Efficacy and mechanisms of vacuum-assisted closure (VAC) therapy in promoting wound healing: a rodent model.J Plast Reconstr Aesthet Surg 2009; 62(10):1331-8JP
The vacuum-assisted closure device (VAC) has revolutionised wound care, although molecular mechanisms are not well understood. We hypothesise that the VAC device induces production of pro-angiogenic factors and promotes formation of granulation tissue and healing.
A novel rodent model of VAC wound healing was established. Excisional wounds were created on rat dorsa. Wounds were dressed with Tegaderm (control group), VAC Granulofoam and Tegaderm (special control group), or VAC Granulofoam, T.R.A.C. PAD((R)) with 125 mm Hg continuous negative pressure (VAC group). Wound closure rates were calculated as a percentage of initial wound sizes. Rats were sacrificed on postoperative days 3, 5 and 7; harvested tissues were processed for histology [haematoxylin & eosin (H&E), Masson's trichrome, picrosirius red] and Western blot analysis (CD31, vascular endothelial growth factor, basic fibroblast growth factor).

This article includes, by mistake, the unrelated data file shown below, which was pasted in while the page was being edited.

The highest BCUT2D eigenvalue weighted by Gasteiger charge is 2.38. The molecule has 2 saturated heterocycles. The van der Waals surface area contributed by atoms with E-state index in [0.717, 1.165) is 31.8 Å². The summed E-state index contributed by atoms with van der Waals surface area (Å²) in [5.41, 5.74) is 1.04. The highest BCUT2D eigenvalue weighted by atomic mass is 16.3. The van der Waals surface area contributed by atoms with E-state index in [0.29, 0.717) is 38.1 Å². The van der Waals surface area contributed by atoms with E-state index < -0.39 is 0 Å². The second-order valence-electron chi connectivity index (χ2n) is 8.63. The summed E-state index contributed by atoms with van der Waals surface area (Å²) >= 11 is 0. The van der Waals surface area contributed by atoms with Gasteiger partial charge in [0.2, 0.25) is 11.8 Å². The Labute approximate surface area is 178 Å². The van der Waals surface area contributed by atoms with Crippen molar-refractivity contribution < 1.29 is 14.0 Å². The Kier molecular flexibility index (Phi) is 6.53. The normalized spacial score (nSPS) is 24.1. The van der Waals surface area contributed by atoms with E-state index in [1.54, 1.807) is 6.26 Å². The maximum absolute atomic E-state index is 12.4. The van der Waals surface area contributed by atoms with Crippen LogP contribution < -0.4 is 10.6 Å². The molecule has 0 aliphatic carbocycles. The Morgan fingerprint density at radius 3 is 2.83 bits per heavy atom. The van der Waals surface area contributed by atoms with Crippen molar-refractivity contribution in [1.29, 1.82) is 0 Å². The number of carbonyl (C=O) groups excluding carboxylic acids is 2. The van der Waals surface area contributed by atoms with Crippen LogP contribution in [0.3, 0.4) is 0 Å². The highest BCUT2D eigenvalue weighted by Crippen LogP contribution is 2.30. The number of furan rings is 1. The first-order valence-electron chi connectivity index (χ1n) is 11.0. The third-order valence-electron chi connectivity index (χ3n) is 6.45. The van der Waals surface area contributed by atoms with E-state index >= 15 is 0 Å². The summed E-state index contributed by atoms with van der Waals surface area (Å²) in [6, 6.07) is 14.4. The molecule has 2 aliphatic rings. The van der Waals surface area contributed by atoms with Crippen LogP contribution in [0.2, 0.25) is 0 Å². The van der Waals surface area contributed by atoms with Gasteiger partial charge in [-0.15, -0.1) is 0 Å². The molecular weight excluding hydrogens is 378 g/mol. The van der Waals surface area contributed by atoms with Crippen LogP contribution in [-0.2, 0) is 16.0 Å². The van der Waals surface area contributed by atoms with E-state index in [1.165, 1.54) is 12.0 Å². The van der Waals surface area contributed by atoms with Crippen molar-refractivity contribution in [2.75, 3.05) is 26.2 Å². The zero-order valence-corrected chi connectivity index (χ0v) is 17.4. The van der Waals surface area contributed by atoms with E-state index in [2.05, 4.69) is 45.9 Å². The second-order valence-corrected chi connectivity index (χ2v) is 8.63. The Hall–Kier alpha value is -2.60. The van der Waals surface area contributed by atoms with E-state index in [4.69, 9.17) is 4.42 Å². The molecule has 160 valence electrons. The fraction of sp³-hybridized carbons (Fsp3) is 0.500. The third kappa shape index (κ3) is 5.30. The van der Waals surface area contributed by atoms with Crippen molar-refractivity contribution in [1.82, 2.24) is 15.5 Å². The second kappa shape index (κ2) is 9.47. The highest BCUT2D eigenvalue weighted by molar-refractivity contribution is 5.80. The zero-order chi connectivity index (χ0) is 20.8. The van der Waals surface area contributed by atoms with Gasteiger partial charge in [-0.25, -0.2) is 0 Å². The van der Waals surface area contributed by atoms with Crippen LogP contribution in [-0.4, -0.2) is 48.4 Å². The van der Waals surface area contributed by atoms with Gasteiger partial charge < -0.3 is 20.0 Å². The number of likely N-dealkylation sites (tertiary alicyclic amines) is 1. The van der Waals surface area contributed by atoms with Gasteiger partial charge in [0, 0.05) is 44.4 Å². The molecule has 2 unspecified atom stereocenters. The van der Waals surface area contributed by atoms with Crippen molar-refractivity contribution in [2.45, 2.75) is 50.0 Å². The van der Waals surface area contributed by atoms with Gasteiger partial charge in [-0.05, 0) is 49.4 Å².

Statistically significant wound closure rates were achieved in the experimental group at all measured time points: day 3, 28.1% (VAC) vs 8.2% (control) and 8.8% (special control) (ANOVA, P<0.0001); day 5, 45.3% (VAC) vs 23.7% (control) and 22.5% (special control) (ANOVA, P=0.0003); day 7, 54.4% (VAC) vs 43.0% (control) and 31.5% (special control) (ANOVA; P<0.0001). Morphological evaluation by Masson's trichrome stain showed increased collagen organisation and wound maturation in the VAC group. These wounds also showed increased expression of vascular endothelial growth factor and fibroblast growth factor-2 on day 5 by Western blot analysis.
A small animal VAC wound model was established. Wounds treated with a VAC device showed accelerated wound closure rates, increased pro-angiogenic growth factor production and improved collagen deposition. Further application of this model may elucidate other mechanisms.